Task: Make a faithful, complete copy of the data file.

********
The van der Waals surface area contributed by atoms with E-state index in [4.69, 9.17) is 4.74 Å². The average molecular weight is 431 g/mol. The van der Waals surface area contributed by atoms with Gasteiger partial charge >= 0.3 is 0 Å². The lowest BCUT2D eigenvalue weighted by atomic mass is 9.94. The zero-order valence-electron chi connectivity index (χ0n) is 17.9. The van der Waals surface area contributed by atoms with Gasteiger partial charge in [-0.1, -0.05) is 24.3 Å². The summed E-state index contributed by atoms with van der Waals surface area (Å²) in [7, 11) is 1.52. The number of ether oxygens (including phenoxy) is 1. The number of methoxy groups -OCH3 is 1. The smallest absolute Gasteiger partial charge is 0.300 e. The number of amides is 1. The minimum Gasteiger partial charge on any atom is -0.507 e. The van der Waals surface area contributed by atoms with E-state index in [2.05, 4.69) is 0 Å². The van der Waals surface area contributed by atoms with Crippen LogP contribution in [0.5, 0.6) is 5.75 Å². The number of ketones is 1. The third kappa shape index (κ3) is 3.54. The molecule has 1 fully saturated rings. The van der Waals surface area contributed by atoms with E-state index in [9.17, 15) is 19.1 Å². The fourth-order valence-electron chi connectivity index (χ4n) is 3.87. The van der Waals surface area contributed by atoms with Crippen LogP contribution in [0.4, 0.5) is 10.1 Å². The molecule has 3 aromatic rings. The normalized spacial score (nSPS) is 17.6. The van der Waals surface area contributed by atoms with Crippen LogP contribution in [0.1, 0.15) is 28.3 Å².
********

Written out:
The van der Waals surface area contributed by atoms with E-state index in [4.69, 9.17) is 4.74 Å². The average molecular weight is 431 g/mol. The van der Waals surface area contributed by atoms with Gasteiger partial charge >= 0.3 is 0 Å². The lowest BCUT2D eigenvalue weighted by atomic mass is 9.94. The zero-order valence-electron chi connectivity index (χ0n) is 17.9. The van der Waals surface area contributed by atoms with Gasteiger partial charge in [-0.1, -0.05) is 24.3 Å². The summed E-state index contributed by atoms with van der Waals surface area (Å²) in [7, 11) is 1.52. The number of ether oxygens (including phenoxy) is 1. The number of methoxy groups -OCH3 is 1. The smallest absolute Gasteiger partial charge is 0.300 e. The number of amides is 1. The minimum Gasteiger partial charge on any atom is -0.507 e. The van der Waals surface area contributed by atoms with E-state index in [2.05, 4.69) is 0 Å². The van der Waals surface area contributed by atoms with Crippen LogP contribution in [0.5, 0.6) is 5.75 Å². The number of ketones is 1. The third kappa shape index (κ3) is 3.54. The molecule has 1 fully saturated rings. The van der Waals surface area contributed by atoms with E-state index in [9.17, 15) is 19.1 Å². The fourth-order valence-electron chi connectivity index (χ4n) is 3.87. The van der Waals surface area contributed by atoms with Crippen LogP contribution in [0.4, 0.5) is 10.1 Å². The molecule has 3 aromatic rings. The normalized spacial score (nSPS) is 17.6. The van der Waals surface area contributed by atoms with Crippen LogP contribution in [0.1, 0.15) is 28.3 Å².